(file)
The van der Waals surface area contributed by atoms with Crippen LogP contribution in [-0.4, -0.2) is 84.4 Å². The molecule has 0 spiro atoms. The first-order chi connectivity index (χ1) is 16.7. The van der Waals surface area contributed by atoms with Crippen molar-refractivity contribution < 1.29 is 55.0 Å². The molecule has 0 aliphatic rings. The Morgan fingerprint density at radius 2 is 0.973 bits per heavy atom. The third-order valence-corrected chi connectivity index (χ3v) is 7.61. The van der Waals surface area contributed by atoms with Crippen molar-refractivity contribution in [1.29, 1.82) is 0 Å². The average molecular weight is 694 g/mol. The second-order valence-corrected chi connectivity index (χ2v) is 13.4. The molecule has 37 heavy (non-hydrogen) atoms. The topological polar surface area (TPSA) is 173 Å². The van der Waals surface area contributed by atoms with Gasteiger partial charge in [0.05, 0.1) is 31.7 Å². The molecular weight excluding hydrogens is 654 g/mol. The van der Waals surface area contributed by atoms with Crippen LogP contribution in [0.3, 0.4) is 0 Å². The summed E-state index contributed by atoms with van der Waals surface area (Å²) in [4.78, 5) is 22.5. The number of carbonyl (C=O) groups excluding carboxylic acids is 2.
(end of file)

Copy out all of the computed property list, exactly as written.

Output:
The van der Waals surface area contributed by atoms with Crippen LogP contribution in [-0.4, -0.2) is 84.4 Å². The molecule has 0 spiro atoms. The first-order chi connectivity index (χ1) is 16.7. The van der Waals surface area contributed by atoms with Crippen molar-refractivity contribution < 1.29 is 55.0 Å². The molecule has 0 aliphatic rings. The Morgan fingerprint density at radius 2 is 0.973 bits per heavy atom. The third-order valence-corrected chi connectivity index (χ3v) is 7.61. The van der Waals surface area contributed by atoms with Crippen molar-refractivity contribution in [1.29, 1.82) is 0 Å². The average molecular weight is 694 g/mol. The second-order valence-corrected chi connectivity index (χ2v) is 13.4. The molecule has 37 heavy (non-hydrogen) atoms. The topological polar surface area (TPSA) is 173 Å². The van der Waals surface area contributed by atoms with Gasteiger partial charge in [0.05, 0.1) is 31.7 Å². The molecular weight excluding hydrogens is 654 g/mol. The van der Waals surface area contributed by atoms with Crippen LogP contribution in [0.3, 0.4) is 0 Å². The summed E-state index contributed by atoms with van der Waals surface area (Å²) in [4.78, 5) is 22.5. The number of carbonyl (C=O) groups excluding carboxylic acids is 2.